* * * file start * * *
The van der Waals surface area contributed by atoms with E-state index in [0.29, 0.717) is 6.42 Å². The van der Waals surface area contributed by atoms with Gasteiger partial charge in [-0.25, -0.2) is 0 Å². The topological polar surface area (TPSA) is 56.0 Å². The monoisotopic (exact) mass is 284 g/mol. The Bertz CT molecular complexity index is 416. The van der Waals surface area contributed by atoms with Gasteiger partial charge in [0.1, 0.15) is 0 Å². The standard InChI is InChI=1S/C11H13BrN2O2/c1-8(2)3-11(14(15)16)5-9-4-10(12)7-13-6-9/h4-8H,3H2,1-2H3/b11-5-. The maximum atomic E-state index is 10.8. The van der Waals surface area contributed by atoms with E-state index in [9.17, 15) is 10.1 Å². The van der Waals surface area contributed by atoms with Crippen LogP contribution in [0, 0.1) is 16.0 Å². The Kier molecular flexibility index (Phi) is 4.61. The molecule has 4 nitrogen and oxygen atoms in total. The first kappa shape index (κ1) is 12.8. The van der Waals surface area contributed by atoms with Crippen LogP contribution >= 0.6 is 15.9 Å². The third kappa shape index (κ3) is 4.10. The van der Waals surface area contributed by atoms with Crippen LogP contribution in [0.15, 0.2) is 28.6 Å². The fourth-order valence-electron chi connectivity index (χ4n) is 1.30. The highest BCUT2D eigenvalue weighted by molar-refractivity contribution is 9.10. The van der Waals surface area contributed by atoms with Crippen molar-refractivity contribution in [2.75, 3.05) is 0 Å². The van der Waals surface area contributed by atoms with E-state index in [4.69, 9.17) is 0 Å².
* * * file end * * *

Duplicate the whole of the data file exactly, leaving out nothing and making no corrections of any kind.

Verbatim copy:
The van der Waals surface area contributed by atoms with E-state index in [0.29, 0.717) is 6.42 Å². The van der Waals surface area contributed by atoms with Gasteiger partial charge in [-0.25, -0.2) is 0 Å². The topological polar surface area (TPSA) is 56.0 Å². The monoisotopic (exact) mass is 284 g/mol. The Bertz CT molecular complexity index is 416. The van der Waals surface area contributed by atoms with Gasteiger partial charge in [0.1, 0.15) is 0 Å². The standard InChI is InChI=1S/C11H13BrN2O2/c1-8(2)3-11(14(15)16)5-9-4-10(12)7-13-6-9/h4-8H,3H2,1-2H3/b11-5-. The maximum atomic E-state index is 10.8. The van der Waals surface area contributed by atoms with E-state index in [9.17, 15) is 10.1 Å². The van der Waals surface area contributed by atoms with Crippen LogP contribution in [0, 0.1) is 16.0 Å². The Kier molecular flexibility index (Phi) is 4.61. The molecule has 4 nitrogen and oxygen atoms in total. The first kappa shape index (κ1) is 12.8. The van der Waals surface area contributed by atoms with Crippen LogP contribution >= 0.6 is 15.9 Å². The third kappa shape index (κ3) is 4.10. The van der Waals surface area contributed by atoms with Crippen LogP contribution in [0.15, 0.2) is 28.6 Å². The fourth-order valence-electron chi connectivity index (χ4n) is 1.30. The highest BCUT2D eigenvalue weighted by molar-refractivity contribution is 9.10. The van der Waals surface area contributed by atoms with Crippen molar-refractivity contribution in [2.75, 3.05) is 0 Å². The van der Waals surface area contributed by atoms with E-state index in [4.69, 9.17) is 0 Å².